Presidential hopeful Joe Biden calls for unity in inaugural rally

The 76-year-old is betting big that voters in the Midwest and beyond will ultimately embrace his optimistic appeal.

Joe Biden
Biden has opened up a more than 20-point lead over his nearest rival, US Senator Bernie Sanders, in several public opinion polls [Jonathan Ernst/Reuters]

Former Vice President Joe Biden has officially launched his bid for the US presidency in a ceremony in his home state of Pennsylvania, embracing a message of unity that he said would ultimately help defeat President Donald Trump.  

Speaking to a crowd in Philadelphia to kick off his 2020 campaign, the 76-year-old, who served as President Barack Obama‘s right hand man for two terms – offered a call for bipartisan unity that seemed far more aimed at a general election audience than the fiery Democratic activists most active in the presidential primary process.

Biden made Trump his central target, blasting him as “the divider-in-chief”.

He chided other Democratic presidential candidates in the field, suggesting that anger towards Trump within his party was not enough to win the presidential election next year.


“Some of the really smart folks say Democrats don’t want to hear about unity,” he said. “They say Democrats are so angry, and that the angrier your campaign will be, the better chance you have to win the Democratic nomination. Well, I don’t believe it.”

“If the American people want a president to add to our division, to lead with a clenched fist, closed hand, a hard heart, to demonise the opponents and spew hatred – they don’t need me, they’ve got President Donald Trump.” 

He announced his decision to run for the presidency on April 25 with an online video and climbed to the front of the crowded primary field, in part by highlighting his ability to compete with Trump in potentially make-or-break states such as Pennsylvania, Michigan and Wisconsin.

His campaign headquarters are in Philadelphia.

‘Won’t speak ill of another Democrat’  

Al Jazeera’s Gabriel Elizondo, reporting from Washington DC, said the decision to launch his campaign from Pennsylvania was deeply symbolic.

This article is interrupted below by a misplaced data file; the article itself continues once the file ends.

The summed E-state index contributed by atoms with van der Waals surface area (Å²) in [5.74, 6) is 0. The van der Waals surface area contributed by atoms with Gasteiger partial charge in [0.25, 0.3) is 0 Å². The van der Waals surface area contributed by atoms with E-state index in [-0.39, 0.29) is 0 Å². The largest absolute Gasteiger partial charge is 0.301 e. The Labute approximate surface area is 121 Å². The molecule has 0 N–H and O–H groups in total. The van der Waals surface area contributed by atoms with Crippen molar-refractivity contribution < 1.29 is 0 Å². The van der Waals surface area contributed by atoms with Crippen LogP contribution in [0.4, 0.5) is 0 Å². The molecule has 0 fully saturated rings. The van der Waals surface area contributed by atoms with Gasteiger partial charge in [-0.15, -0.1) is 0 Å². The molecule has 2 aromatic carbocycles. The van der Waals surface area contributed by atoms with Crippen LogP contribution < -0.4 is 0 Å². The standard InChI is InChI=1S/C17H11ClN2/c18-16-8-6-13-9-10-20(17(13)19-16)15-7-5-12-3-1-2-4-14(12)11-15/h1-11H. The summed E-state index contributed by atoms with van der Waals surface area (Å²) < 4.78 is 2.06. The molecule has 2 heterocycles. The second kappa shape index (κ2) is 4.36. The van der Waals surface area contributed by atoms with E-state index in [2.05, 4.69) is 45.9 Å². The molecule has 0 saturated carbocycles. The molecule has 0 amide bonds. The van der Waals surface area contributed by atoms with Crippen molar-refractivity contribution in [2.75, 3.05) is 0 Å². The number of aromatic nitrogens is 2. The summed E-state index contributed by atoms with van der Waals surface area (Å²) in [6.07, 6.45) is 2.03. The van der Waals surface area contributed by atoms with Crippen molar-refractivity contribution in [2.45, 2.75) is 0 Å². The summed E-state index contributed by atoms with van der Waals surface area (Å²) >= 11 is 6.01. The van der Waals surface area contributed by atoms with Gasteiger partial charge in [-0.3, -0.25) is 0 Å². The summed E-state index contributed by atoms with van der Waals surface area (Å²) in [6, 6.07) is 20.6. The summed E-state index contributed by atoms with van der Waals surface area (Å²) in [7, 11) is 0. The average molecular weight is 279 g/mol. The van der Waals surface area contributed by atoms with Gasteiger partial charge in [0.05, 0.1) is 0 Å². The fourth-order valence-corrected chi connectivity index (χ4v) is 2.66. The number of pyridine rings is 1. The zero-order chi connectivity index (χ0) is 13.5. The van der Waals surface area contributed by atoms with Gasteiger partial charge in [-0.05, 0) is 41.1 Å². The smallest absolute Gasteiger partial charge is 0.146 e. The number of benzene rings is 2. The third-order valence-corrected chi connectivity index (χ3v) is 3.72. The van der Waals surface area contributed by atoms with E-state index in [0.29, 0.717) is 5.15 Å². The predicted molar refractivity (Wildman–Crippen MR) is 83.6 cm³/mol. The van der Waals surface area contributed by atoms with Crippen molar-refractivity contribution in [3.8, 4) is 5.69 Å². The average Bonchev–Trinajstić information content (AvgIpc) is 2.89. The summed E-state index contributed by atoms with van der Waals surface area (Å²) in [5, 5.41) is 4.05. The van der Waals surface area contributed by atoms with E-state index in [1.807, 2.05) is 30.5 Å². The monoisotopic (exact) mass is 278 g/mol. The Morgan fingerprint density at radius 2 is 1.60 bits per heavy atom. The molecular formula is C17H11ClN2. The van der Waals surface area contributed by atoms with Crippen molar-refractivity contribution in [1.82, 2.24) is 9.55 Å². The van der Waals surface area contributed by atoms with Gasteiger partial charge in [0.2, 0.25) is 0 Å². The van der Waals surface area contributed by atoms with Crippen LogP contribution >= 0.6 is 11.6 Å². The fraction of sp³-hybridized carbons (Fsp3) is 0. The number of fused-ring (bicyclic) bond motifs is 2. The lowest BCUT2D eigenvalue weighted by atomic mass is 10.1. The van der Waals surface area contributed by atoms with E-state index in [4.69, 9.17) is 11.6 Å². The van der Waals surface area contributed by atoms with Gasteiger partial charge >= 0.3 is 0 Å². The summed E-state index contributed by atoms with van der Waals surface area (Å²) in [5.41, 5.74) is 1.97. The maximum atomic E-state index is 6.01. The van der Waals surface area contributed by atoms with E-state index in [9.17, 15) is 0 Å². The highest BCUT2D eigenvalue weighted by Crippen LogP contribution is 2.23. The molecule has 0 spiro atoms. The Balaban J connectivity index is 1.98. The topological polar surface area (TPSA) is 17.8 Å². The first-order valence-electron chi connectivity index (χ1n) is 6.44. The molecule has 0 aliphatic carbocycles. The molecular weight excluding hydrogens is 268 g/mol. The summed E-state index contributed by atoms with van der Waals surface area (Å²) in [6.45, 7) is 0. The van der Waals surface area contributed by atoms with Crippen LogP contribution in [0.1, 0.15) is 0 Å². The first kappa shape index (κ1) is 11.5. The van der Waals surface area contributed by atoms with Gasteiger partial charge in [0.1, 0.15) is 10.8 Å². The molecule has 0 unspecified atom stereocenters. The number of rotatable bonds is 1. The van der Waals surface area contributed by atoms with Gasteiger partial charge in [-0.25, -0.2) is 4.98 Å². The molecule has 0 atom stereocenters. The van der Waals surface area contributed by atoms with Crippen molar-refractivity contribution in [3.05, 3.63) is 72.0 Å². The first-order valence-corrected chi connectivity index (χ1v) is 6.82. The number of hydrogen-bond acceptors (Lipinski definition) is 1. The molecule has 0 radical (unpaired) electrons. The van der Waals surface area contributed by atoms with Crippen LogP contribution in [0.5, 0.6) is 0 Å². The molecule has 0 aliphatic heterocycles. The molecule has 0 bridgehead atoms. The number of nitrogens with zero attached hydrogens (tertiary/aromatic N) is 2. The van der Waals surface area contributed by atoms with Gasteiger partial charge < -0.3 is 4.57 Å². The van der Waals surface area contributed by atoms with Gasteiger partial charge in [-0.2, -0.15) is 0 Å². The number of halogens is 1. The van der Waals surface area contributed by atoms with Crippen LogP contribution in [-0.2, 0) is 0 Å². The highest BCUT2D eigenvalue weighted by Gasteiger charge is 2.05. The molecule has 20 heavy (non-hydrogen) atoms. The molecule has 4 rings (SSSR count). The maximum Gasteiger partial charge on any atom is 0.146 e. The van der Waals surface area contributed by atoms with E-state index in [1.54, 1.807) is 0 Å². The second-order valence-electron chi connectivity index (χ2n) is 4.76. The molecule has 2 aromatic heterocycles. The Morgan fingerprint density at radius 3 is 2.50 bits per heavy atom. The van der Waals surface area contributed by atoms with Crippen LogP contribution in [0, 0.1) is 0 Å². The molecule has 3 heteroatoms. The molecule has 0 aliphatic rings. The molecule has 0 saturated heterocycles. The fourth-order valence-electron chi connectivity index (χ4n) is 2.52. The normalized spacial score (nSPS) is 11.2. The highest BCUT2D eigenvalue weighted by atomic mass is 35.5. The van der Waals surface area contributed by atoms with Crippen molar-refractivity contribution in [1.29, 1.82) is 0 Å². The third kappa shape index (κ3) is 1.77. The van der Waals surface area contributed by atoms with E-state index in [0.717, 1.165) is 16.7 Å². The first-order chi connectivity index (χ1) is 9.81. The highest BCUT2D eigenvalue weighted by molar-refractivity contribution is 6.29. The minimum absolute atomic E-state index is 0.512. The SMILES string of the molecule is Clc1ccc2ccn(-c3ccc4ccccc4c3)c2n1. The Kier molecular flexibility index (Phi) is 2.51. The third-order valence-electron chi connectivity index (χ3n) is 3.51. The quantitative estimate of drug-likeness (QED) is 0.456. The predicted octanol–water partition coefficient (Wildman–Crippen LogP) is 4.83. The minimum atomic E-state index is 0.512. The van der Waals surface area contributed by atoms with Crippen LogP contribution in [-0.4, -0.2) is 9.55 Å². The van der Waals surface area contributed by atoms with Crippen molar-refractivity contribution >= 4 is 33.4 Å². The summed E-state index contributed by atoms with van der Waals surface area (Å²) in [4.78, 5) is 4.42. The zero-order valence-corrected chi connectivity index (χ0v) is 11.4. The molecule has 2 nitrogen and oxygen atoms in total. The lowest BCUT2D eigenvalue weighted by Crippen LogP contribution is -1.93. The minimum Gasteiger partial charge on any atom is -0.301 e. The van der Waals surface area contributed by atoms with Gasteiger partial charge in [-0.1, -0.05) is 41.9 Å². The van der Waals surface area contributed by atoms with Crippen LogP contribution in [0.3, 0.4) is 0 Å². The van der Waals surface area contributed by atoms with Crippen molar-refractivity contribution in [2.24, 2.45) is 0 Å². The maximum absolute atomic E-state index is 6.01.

“Biden is from Pennsylvania, he’s very well liked there and the latest polls there show that he is leading Trump in the state of Pennsylvania by more than 10 points,” said  Elizondo.

“Make no mistake, he’s in Pennsylvania because Pennsylvanians could very well decide who the next president is going to be.”

“In 2016, Donald Trump just narrowly beat Hillary Clinton in the state of Pennsylvania by less than one percent and those 20 electoral votes for Pennsylvania really are what put Trump over the top.”

Elizondo said that Biden emphasised his near 40 years of experience in politics made him the candidate best positioned to take on Trump and bring a divided Washington together to resolve issues ranging from the economy to climate change. 

Democratic nominating contests begin next February, giving the dynamics of the race plenty of time to shift. But Biden has opened up a more than 20-point lead over his nearest rival, US Senator Bernie Sanders, in several public opinion polls.


Prior to Biden’s speech, the Republican National Committee in a release pointed to statistics showing how Pennsylvania’s economy has improved during Trump’s presidency.

Biden will not likely have the luxury of shrugging off the rest of the Democratic field much longer.

In recent weeks, he has been criticised by Senator Kamala Harris for his past support for the 1994 crime bill that critics say led to mass incarceration of African-Americans, by Sanders for his support of the North American Free Trade Agreement, and by Senator Elizabeth Warren for his ties to the credit-card industry.

With Biden the clear frontrunner, those attacks are likely to intensify. But Biden on Saturday said he would keep his focus on Trump and not his rivals for the nomination.

“You will not hear me speak ill of another Democrat,” Biden said.

Source: Al Jazeera, News Agencies